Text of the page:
New Delhi, Aug 18 (IANS) The Supreme Court on Thursday set aside a divorce decree granted in favour of a husband, saying that marital status is important for women in India given the social situation here.
The counsel, representing the husband, said his client has become a 'sadhu', and he cannot get back into the marital relationship with the wife.
A bench comprising justices U.U. Lalit and S. Ravindra Bhat told the husband's counsel: 'If you have renounced the world, you have renounced everything, right?' The bench further added: 'We will set aside the divorce decree. To you it will make no difference.'
The top court was considering an appeal by the wife challenging a divorce decree granted by the high court on the ground of desertion.
Advocate Purushotam Sharma Tripathi, representing the wife, submitted that the high court had specifically noted that the husband had not suffered any cruelty and she had not left her in-laws' place on her own.
He further argued that the high court should not have passed the decree for dissolution of marriage.
The bench noted that the couple have been living separately over a decade now, and it might be impossible for them to live together again.
However, the top court said against the backdrop of the way society treats women, the concept of marriage and marriage status is quite important. Pointing at the social situation in the country, it said: 'There's a lot of importance to marriage for women.'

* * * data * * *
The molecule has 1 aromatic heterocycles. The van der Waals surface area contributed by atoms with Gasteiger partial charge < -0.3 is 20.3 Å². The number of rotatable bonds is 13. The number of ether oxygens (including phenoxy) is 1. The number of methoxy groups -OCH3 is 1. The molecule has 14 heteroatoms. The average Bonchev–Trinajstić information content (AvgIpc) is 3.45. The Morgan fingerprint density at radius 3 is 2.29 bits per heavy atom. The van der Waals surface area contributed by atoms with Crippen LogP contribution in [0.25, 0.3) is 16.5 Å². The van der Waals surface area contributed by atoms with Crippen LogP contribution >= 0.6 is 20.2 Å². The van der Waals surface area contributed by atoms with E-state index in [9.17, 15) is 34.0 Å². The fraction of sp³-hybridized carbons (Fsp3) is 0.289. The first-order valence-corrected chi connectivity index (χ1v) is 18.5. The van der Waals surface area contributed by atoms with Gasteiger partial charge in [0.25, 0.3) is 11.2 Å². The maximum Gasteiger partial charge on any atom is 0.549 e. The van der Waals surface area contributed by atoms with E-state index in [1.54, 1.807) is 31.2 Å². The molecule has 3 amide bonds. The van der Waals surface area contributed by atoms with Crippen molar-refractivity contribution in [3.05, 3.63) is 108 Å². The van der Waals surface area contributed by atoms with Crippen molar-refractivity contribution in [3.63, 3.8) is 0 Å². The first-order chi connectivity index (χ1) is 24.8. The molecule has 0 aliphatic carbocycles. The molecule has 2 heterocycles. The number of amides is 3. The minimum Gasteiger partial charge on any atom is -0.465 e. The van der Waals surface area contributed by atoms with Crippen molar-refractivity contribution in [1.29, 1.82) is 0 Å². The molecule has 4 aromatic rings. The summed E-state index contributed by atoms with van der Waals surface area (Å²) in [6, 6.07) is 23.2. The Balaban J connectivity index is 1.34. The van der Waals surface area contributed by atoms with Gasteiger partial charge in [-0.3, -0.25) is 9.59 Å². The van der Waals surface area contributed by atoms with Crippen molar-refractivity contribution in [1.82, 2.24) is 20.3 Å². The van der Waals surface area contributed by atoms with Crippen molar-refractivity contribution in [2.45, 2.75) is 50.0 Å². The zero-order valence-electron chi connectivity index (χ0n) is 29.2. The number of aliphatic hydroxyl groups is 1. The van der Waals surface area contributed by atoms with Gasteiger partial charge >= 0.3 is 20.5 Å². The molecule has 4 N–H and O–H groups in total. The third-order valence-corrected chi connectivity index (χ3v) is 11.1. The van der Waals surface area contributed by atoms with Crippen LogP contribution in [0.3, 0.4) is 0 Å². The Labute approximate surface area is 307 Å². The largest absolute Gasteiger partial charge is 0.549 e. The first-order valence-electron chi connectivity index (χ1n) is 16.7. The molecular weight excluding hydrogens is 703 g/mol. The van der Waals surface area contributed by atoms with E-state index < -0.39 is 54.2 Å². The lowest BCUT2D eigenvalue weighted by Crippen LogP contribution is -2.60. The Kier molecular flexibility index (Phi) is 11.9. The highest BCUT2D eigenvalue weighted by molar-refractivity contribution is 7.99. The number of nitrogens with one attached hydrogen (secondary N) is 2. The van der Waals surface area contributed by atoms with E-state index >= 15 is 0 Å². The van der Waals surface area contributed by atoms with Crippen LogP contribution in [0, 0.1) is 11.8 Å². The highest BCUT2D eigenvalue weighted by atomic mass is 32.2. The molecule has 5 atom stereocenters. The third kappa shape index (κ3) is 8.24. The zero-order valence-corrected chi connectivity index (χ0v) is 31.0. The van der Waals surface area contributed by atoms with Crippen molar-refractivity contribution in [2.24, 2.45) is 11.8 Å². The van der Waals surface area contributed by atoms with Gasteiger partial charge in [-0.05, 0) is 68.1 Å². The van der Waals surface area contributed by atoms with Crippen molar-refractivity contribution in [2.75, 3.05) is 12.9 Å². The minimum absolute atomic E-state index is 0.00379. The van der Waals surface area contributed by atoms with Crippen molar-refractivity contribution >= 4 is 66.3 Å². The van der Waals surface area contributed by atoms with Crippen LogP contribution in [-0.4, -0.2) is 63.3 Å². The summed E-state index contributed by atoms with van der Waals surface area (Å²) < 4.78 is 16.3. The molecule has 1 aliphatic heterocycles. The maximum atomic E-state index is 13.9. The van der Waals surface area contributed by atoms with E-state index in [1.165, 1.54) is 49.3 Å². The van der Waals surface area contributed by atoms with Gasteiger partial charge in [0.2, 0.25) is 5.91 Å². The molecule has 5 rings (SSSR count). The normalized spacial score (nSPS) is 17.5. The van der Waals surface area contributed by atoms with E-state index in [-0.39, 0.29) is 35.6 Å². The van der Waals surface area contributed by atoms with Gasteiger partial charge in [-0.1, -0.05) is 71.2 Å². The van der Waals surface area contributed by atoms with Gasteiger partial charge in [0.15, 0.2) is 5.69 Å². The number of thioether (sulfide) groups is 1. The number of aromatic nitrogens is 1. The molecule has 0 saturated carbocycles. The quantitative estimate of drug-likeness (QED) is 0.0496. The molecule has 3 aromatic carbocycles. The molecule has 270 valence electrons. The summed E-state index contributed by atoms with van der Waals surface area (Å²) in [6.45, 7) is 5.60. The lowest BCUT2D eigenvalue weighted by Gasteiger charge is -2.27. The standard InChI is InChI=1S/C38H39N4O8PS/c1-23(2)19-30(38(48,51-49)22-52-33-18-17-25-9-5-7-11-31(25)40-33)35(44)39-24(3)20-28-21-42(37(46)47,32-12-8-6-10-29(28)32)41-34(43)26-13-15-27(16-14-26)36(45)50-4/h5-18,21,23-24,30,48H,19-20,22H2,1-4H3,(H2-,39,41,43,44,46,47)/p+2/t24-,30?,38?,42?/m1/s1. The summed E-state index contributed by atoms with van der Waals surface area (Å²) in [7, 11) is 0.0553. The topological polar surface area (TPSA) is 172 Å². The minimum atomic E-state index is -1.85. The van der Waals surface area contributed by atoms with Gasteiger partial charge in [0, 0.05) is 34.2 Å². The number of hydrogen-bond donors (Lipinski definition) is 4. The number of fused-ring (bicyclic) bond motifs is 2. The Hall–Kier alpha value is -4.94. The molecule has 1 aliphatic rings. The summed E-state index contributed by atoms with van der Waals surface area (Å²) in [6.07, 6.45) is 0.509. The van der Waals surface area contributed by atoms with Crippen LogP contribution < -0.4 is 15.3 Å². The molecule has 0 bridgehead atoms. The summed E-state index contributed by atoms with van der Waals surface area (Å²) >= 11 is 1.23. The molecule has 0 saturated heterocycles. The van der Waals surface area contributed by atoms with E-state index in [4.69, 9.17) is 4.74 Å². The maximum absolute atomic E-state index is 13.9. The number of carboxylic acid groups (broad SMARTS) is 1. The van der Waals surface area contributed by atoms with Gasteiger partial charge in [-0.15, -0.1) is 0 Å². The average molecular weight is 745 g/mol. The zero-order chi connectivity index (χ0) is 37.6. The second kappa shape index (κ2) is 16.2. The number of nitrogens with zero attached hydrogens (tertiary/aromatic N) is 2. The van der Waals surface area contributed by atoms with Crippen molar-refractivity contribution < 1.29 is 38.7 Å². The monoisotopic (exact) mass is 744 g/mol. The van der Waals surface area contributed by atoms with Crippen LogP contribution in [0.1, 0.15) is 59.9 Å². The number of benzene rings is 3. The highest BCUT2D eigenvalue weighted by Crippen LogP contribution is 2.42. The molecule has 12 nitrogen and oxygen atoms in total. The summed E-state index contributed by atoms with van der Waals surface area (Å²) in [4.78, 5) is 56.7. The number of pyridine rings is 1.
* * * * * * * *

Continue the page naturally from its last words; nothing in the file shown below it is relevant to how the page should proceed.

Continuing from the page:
The husband's counsel told the bench that his client had already paid Rs 5 lakh amount to the wife as per the High Court's direction. Justice Lalit said: 'Let her enjoy that... as some kind of ex gratia payment. She has not made any other demands.'
The top court was told that the high court allowed the divorce under the irretrievable breakdown theory of marriage, as the parties were living separately.
The husband's counsel proposed mediation between the parties. However, the top court did not entertain this submission. The bench said it cannot force the parties, but 'let her have the status of being a married woman'.
The husband's counsel said his client will not remarry, as he attempted to persuade the bench from not interfering with the high court order. The bench said: 'After your (marriage) status is restored, you cannot marry now.'
After hearing detailed arguments, the bench set aside the high court order.
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